Culture and change management are essential aspects of QI. I don’t think I hear that enough to start with leadership and similar skills.
Change management is part of the essential elements for QI training. Remember the story of Semmelweis? He was basically a QI doc, but he failed, even though he had the tools and the data to make things better. Why? Because he couldn’t lead the change. Eventually, he was kicked out of the hospital. He died insane and penniless.
In addition to leadership and change management curriculum, are there formal QI training courses that you would recommend to those starting out, within or outside of SHM?
SHM’s Leadership Academy is something I will always recommend. It will make sure you are not a Semmelweis and can lead through change when you have the supporting data.
One of the great things about The Center is that I started off as relatively junior improvement person but was able to advance thanks to mentors. I started in transitions of care before it became known as “Project BOOST” and partnered with folks like Mark Williams and Greg Maynard. From these mentors, I learned how to truly “do” QI. I received a grant through the Hartford Foundation and grew along with BOOST as this became a juggernaut of hospital medicine QI.
What are some books you that you are currently reading, or that you recommend for others around QI?
- I still think Good to Great by Jim Collins is still a great book. I recommend it all the time. It talks about Level 5 leadership, and QI is essentially leading through change.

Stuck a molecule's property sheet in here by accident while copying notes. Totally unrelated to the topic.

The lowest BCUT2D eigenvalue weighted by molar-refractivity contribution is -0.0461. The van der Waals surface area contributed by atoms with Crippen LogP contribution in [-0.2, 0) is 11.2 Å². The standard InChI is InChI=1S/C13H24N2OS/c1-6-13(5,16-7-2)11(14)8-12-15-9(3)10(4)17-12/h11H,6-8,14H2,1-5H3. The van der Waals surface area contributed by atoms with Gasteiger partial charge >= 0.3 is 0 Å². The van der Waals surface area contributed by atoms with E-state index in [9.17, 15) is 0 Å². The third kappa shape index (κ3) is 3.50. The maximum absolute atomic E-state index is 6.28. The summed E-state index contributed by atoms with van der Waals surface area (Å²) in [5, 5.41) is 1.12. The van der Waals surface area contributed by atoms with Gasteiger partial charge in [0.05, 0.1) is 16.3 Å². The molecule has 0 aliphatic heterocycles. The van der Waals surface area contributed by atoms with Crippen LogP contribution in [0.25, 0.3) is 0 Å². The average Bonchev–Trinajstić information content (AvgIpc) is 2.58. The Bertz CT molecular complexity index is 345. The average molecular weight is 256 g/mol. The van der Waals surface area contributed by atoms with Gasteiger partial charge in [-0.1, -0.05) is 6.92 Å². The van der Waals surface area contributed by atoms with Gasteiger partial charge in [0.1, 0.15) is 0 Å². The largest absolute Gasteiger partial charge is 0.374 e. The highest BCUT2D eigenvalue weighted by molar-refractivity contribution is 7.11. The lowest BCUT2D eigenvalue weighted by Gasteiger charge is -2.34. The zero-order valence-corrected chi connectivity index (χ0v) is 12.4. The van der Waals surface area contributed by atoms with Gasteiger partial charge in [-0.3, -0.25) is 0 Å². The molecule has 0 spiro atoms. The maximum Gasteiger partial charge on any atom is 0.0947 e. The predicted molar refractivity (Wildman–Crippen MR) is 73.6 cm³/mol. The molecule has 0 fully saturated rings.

- Another book that is simple, that transformed my life years ago, is Getting to Yes, penned by Roger Fisher and William Ulry. That really helped me figure out how to negotiate more effectively. Negotiation skills are critical to leading through change.
- A recent book I like is The Signal and the Noise by Nate Silver. It talks about how to find information in an environment that could be “noisy.” I think that’s important in QI because there is a lot of noise when we are trying to look for a signal. I think administrators often confuse noise for signal. And physicians often refuse to believe that what is a signal is a signal and try to attribute it to noise.
- The one I’m reading now is Hidden Figures by Margot Lee Shetterly.
- Another one I also recommend Give and Take by Adam Grant. It’s about people who are givers. You know them – they give all the time, but don’t get anything in return. There are takers – people who take and are self-centered and are burned out. And then there are matchers: people who will give you something only if you give them something first. And it turns out that people who are least and most successful in life are the givers. And the people in the middle are the matchers and takers. It’s changed my outlook on how I interact with people who are givers and takers and matchers.
**Thanks to Jenna Goldstein, Director of SHM’s Center for Quality Improvement, for providing insight and overview of the Center.
Jordan is a hospitalist at Morton Plant Hospitalists in Clearwater, Florida. He currently chairs SHM’s Quality and Patient Safety Committee. In addition, he’s been active in several SHM mentoring programs, most recently with Project BOOST and Glycemic Control. He went to medical school at University of South Florida, in Tampa, and completed his residency at Emory University.
He recognizes the challenges of working in a hospital that lines the intracostal waterways of a spring break mecca. Requests that if you want to be selected as a mentored site, you will have a similar location with palm trees and coastline nearby. He tries to find time to sit on the beach with his family to escape the hospital’s miasma. While there, he looks forward to reading about the history of hospitals/medicine, and how it relates to quality (Anti-UpToDate reading material). But inevitably will get a five year old dumping sand on him, and then has to explain why she is buried up to her neck.